after resize.

> >> > We tried that already, with the existing Lisp threads.  One reason why
> >> > those are almost never used is that the display issue was left
> >> > unresolved.
> >> 
> >> That might be one reason, but not the only reason. And certainly not the
> >> most important reason for the use cases where I did try to use threads
> >> myself.
> >
> > There's more than one reason, that's true.  But it doesn't change the
> > fact that all those problems have to be resolved before we have
> > reasonably usable threads.
> I disagree. Yes, _all_ the problems are to be solved eventually. But
> solving _some_ of the problems will already be an improvement. IMHO, it
> is not all-or-nothing; we can split the problem into several
> sub-problems and solve them one by one.

You've lost context, and effectively changed the subject, so now this
sub-thread is not useful anymore.  To recap, I was trying to explain
why the display aspects of any concurrency cannot be disregarded if we
want to have a workable solution that can be used in practice.

> >> As we discussed previously, a number of Elisp programs can benefit from
> >> async threads even when redisplay is not asynchronous - network queries
> >> (gnus), text parsing (org-mode, slow LSP server communication, xml
> >> processing).
> >
> > You forget that almost every Lisp program in Emacs either displays
> > something or affects stuff that affects redisplay.  It's easy to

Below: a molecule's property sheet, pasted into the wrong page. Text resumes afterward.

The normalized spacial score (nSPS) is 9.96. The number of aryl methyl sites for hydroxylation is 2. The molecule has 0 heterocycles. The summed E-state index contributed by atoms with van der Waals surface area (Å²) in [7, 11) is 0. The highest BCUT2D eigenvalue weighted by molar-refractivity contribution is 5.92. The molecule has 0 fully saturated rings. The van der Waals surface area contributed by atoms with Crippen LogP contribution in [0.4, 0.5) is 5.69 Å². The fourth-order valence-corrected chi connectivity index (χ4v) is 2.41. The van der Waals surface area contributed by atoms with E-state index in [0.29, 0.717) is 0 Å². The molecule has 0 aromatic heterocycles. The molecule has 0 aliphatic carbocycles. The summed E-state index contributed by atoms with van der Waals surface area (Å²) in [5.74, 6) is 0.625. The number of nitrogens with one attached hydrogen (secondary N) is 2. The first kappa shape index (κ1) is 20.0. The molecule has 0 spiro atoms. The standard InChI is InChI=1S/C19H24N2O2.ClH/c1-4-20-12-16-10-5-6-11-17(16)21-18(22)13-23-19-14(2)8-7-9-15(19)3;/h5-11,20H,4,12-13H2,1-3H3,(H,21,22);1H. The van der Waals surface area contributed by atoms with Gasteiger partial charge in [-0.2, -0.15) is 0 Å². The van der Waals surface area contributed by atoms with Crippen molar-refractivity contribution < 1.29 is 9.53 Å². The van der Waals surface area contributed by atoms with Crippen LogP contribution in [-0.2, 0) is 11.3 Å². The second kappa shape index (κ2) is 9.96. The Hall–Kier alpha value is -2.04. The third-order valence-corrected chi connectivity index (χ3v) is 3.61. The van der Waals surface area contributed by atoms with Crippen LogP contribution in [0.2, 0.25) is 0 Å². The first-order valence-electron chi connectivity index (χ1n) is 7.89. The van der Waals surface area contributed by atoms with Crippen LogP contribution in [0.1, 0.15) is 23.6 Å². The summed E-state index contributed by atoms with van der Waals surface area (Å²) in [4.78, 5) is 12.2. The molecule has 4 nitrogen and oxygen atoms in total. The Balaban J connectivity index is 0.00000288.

> > forget, I know, because in Emacs redisplay "just happens" by some
> > magic.
> I don't forget that. However, we do not have to make each and every
> thread _fully_ asynchronous. It is often enough to process the
> performance bottlenecks asynchronously. After that processing, we can go
> ahead and present the results synchronously to user.

This assumes the display is always in the end.  But that is a false
assumption in Emacs: there are progress messages, there are prompts
and requests for confirmation, there are display updates to show the
stuff processed so far, etc.

> Let me provide a more concrete example.
> Consider something as simple as grepping across project files.
> The process of grepping involves: (1) opening and searching many files;
> (2) presenting results to the user. Stage (1) does not really involve
> user interaction or redisplay and can greatly benefit from asynchronous
> threads - we can simply search multiple files at the same time. Then,
> even if stage (2) has to be synchronous, it does not matter - stage (1)
> is what takes most of the time and makes the user wait.

You describe an Emacs without async subprocesses -- this is how it
works on MSDOS, for example.  On more capable systems we display in
parallel with running Grep.

> > I'm not talking about async redisplay, I'm talking about the ability
> > of non-main threads to display something or do something that would
> > cause redisplay change the stuff on the glass.
> Then, how will it be possible without first having async Elisp threads?

Async Lisp threads is a much harder problem to solve.  If we solve it,
this one will also be solved; but the opposite is not true.